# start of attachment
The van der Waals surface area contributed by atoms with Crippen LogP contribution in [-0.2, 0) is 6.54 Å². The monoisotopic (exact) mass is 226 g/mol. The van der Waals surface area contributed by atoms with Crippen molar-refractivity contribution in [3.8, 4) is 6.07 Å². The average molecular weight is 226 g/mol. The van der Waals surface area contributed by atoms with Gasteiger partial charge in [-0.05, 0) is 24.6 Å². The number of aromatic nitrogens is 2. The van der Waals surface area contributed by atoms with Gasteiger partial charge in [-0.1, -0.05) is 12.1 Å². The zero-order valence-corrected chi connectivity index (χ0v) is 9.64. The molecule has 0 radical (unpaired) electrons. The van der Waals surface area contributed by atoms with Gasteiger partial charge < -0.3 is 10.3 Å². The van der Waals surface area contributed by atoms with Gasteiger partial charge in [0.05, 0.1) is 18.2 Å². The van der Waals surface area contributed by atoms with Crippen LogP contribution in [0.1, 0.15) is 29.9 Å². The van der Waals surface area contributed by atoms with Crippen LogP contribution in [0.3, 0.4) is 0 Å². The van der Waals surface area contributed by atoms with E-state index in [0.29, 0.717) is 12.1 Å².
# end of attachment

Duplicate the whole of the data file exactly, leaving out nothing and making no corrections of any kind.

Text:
The van der Waals surface area contributed by atoms with Crippen LogP contribution in [-0.2, 0) is 6.54 Å². The monoisotopic (exact) mass is 226 g/mol. The van der Waals surface area contributed by atoms with Crippen molar-refractivity contribution in [3.8, 4) is 6.07 Å². The average molecular weight is 226 g/mol. The van der Waals surface area contributed by atoms with Gasteiger partial charge in [-0.05, 0) is 24.6 Å². The number of aromatic nitrogens is 2. The van der Waals surface area contributed by atoms with Gasteiger partial charge in [-0.1, -0.05) is 12.1 Å². The zero-order valence-corrected chi connectivity index (χ0v) is 9.64. The molecule has 0 radical (unpaired) electrons. The van der Waals surface area contributed by atoms with Gasteiger partial charge < -0.3 is 10.3 Å². The van der Waals surface area contributed by atoms with Gasteiger partial charge in [0.05, 0.1) is 18.2 Å². The van der Waals surface area contributed by atoms with Crippen LogP contribution in [0.1, 0.15) is 29.9 Å². The van der Waals surface area contributed by atoms with Crippen LogP contribution in [0.3, 0.4) is 0 Å². The van der Waals surface area contributed by atoms with E-state index in [0.29, 0.717) is 12.1 Å².